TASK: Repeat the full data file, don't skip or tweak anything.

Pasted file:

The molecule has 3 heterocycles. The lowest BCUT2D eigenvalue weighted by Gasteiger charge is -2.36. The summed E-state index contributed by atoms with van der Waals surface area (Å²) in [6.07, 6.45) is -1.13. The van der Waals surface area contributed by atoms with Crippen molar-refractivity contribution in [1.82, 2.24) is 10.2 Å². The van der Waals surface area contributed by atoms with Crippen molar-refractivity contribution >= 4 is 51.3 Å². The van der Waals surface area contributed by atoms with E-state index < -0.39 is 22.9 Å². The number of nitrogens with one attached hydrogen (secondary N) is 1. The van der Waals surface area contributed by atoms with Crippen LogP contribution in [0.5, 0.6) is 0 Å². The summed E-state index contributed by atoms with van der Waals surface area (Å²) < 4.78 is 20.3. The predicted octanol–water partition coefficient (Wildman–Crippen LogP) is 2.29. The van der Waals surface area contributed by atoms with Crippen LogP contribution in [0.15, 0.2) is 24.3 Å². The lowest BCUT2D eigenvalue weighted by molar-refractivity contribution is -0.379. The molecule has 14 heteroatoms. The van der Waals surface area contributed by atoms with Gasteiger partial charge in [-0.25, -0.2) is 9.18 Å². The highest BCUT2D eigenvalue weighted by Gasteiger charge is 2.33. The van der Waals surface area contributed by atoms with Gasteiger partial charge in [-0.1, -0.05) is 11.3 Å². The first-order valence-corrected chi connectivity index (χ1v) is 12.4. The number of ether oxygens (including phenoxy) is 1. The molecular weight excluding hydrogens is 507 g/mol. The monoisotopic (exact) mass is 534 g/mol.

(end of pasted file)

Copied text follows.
The molecule has 3 heterocycles. The lowest BCUT2D eigenvalue weighted by Gasteiger charge is -2.36. The summed E-state index contributed by atoms with van der Waals surface area (Å²) in [6.07, 6.45) is -1.13. The van der Waals surface area contributed by atoms with Crippen molar-refractivity contribution in [1.82, 2.24) is 10.2 Å². The van der Waals surface area contributed by atoms with Crippen molar-refractivity contribution >= 4 is 51.3 Å². The van der Waals surface area contributed by atoms with E-state index < -0.39 is 22.9 Å². The number of nitrogens with one attached hydrogen (secondary N) is 1. The van der Waals surface area contributed by atoms with Crippen LogP contribution in [0.5, 0.6) is 0 Å². The summed E-state index contributed by atoms with van der Waals surface area (Å²) < 4.78 is 20.3. The predicted octanol–water partition coefficient (Wildman–Crippen LogP) is 2.29. The van der Waals surface area contributed by atoms with Crippen LogP contribution in [0.15, 0.2) is 24.3 Å². The lowest BCUT2D eigenvalue weighted by molar-refractivity contribution is -0.379. The molecule has 14 heteroatoms. The van der Waals surface area contributed by atoms with Gasteiger partial charge in [-0.25, -0.2) is 9.18 Å². The highest BCUT2D eigenvalue weighted by Gasteiger charge is 2.33. The van der Waals surface area contributed by atoms with Gasteiger partial charge in [-0.1, -0.05) is 11.3 Å². The first-order valence-corrected chi connectivity index (χ1v) is 12.4. The number of ether oxygens (including phenoxy) is 1. The molecular weight excluding hydrogens is 507 g/mol. The monoisotopic (exact) mass is 534 g/mol.